LifeStreaming

[Need a general OV of it here - Wikipedia, but find some other commenting, too.]

At it's root, LifeStreaming uses RSS to aggregate a user's online activity in one place. For instance, activities on social sites, image uploads, twitter updates, social bookmarking, as well as Facebook updates, Last.fm and Yelp searches, Netflix and Amazon Wishlist activity can all be gathered and posted to a WP site. Life, in this case, isn't just entertainment nor work but both, Another option is less automatic. Users can cruise through their own online activities and use curatorial software to collect and annotate selected data.

What is it good for? U Edinburgh casts LifeStreaming as 21st century version of keeping a commonplace book. They even see a use of LifeStreaming during a course as a means of assessment. It does keep everything you're interested in tracking together in one place, and so becomes a sort of day diary - in the old sense of things recording the day's movements and events, with minimal commentary. A record to reflect on, muse over, get nostalgic about.

But the good stuff starts when you start detecting patterns in the data. That takes time, and good aggregation can help capture those patterns. [more]

The stream isn't necessarily for anyone but the subject of the stream, but that's not a reason not to collect the data.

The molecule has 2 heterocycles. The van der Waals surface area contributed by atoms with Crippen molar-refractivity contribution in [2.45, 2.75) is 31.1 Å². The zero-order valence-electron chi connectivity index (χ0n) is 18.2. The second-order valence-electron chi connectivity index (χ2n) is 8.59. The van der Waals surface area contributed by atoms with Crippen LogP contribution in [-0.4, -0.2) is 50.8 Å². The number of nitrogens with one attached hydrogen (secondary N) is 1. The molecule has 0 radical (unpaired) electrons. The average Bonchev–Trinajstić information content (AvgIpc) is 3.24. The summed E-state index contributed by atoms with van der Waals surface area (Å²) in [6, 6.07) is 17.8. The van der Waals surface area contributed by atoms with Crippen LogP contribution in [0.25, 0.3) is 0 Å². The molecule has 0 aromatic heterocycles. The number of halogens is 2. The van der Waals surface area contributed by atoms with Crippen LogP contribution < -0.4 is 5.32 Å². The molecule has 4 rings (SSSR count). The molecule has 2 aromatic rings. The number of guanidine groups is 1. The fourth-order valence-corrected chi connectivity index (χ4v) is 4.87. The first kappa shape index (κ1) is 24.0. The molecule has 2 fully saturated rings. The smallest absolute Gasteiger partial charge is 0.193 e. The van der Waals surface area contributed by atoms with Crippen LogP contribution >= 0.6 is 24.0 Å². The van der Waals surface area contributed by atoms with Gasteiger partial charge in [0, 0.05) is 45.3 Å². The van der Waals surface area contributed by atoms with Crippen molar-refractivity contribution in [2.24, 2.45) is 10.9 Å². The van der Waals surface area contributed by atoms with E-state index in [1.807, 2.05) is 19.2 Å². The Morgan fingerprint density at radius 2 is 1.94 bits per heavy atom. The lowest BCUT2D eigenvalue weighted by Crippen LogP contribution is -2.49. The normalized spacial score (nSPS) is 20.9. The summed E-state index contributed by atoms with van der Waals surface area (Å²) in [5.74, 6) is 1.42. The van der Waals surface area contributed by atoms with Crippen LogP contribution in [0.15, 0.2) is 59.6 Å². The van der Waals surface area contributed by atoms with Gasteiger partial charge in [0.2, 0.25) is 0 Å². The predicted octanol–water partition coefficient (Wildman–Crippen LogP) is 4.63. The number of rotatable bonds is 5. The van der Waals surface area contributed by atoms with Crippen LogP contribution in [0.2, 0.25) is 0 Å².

LifeStreaming and Learning

Ad hoc aggregation of activity lets others in a learning cohort see what everyone is doing.

U Edinburgh's use of LifeStreaming for learning and assessment is interesting: pp 7ff of their pdf course guide: http://www.malts.ed.ac.uk/staff/sian/pdfs/edc_0910_final.pdf

Here's a lifestream curated by Sarah as part of the MSc in E-learning at the University of Edinburgh: http://digitalculture-ed.net/sarahp/sarahs-lifestream/, and her comments on reviewing and assessing her stream: http://digitalculture-ed.net/sarahp/2009/12/13/lifestream-summary/

One thing Sarah touches on in her refection is that a lifestream is not an objective recording of everything engaged in. The streamer can game the stream by posting stuff that is only glanced at and not engaged in any meaningful way. The streamer can edit the stream after the fact to shift emphasis. Not much different than padding a portfolio or a resume. The presentation of the stream remains in the streamer's hands - as does the interpretation of the data. But LifeStreaming can also place unnecessary pressure on the streamer to collect and gather just to show that they are doing something. When collected automatically, LifeStreaming collapses downtime into nothing. Not a good thing for assessment, unless downtime is written in to the criteria.

Some comments on streaming and curation: http://digitalculture-ed.net/?p=432

LifeStreaming Software

A how to and a list of software.

There are a few LifeStreaming plug ins for WP available. Have a search. One example

Lifestream 1.0 displays your social feeds and photos much like you would see it on many of the social networking sites. This version is taken from the Github Source after changes have been made. Homepage: http://www.enthropia.com/labs/wp-lifestream/ By David Cramer .





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